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Dell Releases SMB Servers to Help Slash Management Costs

By Andy Patrizio (Send Email)
Posted Sep 10, 2009


Dell Wednesday introduced new servers and storage aimed at the small and midsize business (SMB) markets and designed to make ongoing management simpler and less expensive, a perpetual problem for all IT shops. The company also announced plans for its first branded uninterruptible power supplies (UPS).

Dell introduced easier-to-manage servers, storage systems and UPS designed to reduce management costs.

With maintenance costs eating up as much as 70 percent of IT budgets, according to Dell's own research, the purchase price of the machine is almost minuscule by comparison. Many of the issues are in software, but Dell, a hardware firm, is doing what it can to reduce those expenses.

"Software is a system management issue, which we've now embedded on the motherboard," Sally Stevens, vice president of platform marketing at Dell, told InternetNews.com. "If you think about how to streamline efficiencies, you can do it in design efficiencies like toolless racking or common design."

So Dell can reduce costs of maintenance by minimizing the changes they make to PC internals, for instance. Another way is the Lifecycle Controller on the motherboard. That controller holds all of the critical drivers and even the operating system. When the hardware is installed, the customer presses a button and the operating system and drivers are set up and configured automatically.

During the life span of the server, the controller will regularly check for updates, so if there's a new network controller driver or BIOS, it will be downloaded and installed automatically.

PowerEdge, the 11th Generation

Dell is launching the eleventh generation of its PowerEdge starting with the SMB market, introducing many of the features it cites as means to reduce maintenance costs. These servers, powered by Intel's newly introduced family of Xeon 3400 processors, have the Lifecycle Controller, easy-access design and toolless design.

The entry-level server is the PowerEdge T110, a tower server with a single Xeon 3400. It's designed for low-usage scenarios, such as the first server a company might need. Because it also could be used in point-of-sale or other customer-facing scenarios, it's been designed to be very quiet.

The T310 is its bigger brother, with twice as much memory (32GB versus 16GB) and more room for hard drives. Both servers come in a tower only 18 inches deep, making it ideal for tight spots, and each is certified to run Windows Server 2008 R2, the latest server software from Microsoft.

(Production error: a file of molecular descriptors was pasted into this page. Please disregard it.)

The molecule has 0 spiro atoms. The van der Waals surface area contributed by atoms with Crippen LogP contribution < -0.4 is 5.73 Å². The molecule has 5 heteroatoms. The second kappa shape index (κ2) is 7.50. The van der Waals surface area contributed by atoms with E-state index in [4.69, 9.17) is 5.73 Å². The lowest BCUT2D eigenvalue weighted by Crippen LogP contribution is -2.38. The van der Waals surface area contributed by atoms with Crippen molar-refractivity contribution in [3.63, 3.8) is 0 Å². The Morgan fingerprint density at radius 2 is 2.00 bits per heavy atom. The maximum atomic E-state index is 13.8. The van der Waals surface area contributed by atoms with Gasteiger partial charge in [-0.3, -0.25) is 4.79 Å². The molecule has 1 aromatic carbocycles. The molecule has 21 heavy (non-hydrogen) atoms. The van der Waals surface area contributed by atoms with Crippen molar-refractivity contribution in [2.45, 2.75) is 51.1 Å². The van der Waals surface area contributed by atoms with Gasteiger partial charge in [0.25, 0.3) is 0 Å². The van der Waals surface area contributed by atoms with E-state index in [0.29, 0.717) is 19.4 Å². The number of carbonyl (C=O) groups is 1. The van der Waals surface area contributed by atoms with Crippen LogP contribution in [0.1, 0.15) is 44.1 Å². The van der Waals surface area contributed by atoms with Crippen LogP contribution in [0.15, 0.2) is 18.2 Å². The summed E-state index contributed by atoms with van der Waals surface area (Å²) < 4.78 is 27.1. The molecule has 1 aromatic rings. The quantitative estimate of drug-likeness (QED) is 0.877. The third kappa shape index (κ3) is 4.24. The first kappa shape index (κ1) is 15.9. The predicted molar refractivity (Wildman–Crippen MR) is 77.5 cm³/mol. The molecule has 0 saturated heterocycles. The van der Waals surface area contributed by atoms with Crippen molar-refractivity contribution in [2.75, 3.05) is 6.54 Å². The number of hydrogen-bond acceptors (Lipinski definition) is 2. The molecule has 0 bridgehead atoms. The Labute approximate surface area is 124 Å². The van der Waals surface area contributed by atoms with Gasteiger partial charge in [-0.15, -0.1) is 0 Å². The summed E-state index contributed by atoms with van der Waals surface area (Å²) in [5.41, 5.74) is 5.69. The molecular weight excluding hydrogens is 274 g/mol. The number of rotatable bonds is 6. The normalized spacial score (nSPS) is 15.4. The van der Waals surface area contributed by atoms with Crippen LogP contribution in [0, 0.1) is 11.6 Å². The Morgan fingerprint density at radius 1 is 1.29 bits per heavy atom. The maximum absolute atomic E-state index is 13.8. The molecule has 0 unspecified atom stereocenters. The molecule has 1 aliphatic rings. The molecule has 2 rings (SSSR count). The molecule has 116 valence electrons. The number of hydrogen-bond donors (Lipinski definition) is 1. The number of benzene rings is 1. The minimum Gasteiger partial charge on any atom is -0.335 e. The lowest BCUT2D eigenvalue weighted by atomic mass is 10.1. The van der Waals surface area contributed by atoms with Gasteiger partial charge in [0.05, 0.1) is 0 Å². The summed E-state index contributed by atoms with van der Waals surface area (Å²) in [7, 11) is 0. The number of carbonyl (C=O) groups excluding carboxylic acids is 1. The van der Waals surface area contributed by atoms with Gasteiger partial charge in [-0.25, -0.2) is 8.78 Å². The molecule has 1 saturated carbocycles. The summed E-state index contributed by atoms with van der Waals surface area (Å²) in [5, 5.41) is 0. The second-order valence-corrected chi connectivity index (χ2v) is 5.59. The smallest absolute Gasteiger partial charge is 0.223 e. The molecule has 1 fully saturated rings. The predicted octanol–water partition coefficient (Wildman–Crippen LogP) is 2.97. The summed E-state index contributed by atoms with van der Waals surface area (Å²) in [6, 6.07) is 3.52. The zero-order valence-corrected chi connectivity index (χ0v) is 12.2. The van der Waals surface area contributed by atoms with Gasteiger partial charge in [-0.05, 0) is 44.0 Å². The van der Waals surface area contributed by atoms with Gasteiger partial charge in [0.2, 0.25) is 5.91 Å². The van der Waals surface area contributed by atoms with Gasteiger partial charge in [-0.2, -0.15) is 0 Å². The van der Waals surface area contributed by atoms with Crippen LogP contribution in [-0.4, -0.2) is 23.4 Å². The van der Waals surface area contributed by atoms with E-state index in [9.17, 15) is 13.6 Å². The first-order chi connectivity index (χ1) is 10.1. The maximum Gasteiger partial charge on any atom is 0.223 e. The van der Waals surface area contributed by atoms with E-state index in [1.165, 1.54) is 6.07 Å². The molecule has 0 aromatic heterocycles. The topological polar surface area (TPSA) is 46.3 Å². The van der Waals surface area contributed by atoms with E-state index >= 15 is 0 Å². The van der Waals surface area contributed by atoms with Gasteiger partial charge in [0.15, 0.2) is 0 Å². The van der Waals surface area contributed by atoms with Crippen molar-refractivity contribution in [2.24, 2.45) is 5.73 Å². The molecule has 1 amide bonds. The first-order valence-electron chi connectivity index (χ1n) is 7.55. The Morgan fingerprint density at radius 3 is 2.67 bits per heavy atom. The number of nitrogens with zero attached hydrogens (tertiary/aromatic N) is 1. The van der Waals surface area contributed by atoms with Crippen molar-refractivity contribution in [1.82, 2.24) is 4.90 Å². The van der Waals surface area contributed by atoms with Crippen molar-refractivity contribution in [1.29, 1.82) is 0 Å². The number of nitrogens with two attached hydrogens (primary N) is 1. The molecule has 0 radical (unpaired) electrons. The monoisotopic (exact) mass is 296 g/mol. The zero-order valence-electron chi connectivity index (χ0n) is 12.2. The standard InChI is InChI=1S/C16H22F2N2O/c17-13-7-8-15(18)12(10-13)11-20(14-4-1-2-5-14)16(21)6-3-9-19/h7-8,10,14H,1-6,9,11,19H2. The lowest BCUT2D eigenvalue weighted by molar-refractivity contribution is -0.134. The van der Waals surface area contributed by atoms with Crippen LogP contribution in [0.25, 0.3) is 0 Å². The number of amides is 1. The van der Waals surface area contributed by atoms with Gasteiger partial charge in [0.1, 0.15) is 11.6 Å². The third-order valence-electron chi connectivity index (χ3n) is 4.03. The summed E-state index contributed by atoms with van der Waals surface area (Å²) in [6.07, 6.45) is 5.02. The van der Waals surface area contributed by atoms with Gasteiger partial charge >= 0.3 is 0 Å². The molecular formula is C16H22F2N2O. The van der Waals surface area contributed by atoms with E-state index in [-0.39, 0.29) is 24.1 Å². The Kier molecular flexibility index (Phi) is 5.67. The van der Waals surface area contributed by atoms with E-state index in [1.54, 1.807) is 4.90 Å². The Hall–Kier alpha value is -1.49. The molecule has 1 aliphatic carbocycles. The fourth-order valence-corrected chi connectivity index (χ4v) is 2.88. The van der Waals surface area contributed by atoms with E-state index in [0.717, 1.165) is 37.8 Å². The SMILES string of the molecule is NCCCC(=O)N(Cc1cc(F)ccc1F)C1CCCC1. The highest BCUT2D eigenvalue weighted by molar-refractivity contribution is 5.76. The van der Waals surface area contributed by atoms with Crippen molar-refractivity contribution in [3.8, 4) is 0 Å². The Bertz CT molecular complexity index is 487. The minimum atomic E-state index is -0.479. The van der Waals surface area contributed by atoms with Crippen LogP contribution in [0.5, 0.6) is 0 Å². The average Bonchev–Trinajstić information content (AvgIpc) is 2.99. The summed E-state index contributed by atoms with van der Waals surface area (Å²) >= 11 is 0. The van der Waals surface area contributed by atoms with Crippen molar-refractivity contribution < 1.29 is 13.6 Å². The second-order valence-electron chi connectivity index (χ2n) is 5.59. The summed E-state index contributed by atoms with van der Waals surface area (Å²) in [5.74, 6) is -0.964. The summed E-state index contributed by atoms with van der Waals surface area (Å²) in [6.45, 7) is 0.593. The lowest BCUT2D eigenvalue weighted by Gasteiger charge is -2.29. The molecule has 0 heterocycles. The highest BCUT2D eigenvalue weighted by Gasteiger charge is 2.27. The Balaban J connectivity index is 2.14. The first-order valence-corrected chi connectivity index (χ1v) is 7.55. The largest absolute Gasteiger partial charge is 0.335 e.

The PowerEdge R210 is the rack equivalent to the T110, in that it's an ideal first rack server. It's only 15 inches deep, much shorter than the typical rack mount server. Dell also said it is 88 percent more power efficient than its predecessor, the R200.

"It always goes to the challenge of the board design and cooling and airflow," Stevens said. "In the past, we used to have maybe one or two Energy Smart SKUs. Now all of the bays of the PowerEdge are Energy Smart. That's just part of base design, because it's critical to all our customers, whether they are enterprise or SMB, they want power efficiency."

The last server being introduced is the PowerEdge R510, a 2U rack server for midsize business and remote offices with increased storage capacity over a 1U unit.

New storage server

Dell also announced the PowerVault NX300, an entry-level Microsoft Windows Storage Server 2008 NAS (Network-Attached Storage) solution that offers the capability to store up to four terabytes of data in a single device. The 1U device fits into any Dell rack mount cabinet.

Like the new servers, it's meant for rapid and easy setup. It can be set as a default file share in minutes, simply by adding a storage name to the network.

"When you think about the typical user interface for SMBs, most are running Windows. With this box, it's built on Windows Storage Server 2008, which provides a common interface to their Windows experience," said Larry Hart, worldwide senior manager.

The NX300 comes with Dell's deduplication software, software-based RAID support to offer RAID 0, 1, 5 and 10 and what Dell calls Proconsult Remote Virtualization Readiness Assessment. This mouthful of a feature allows customers to plan and assess their existing hardware for implementing a virtualized environment sometime down the road.

In mid-October, Dell plans to introduce 28 new uninterruptible power supply products with an efficiency rating of 95 percent or greater. These devices will integrate into Dell cabinets and offer remote monitoring through Dell's OpenManage management console. They will include toolless rack mounting, a multi-language graphical LCD displays and improved acoustics.

The new PowerEdge T110, T310, R210 and R510 servers are available starting in September at starting at $599. The PowerVault NX300 is available in October and will start at $3,000. The uninterruptible power supplies (UPS) are likewise available in October, and will carry prices starting at $269.

Article courtesy of InternetNews.com

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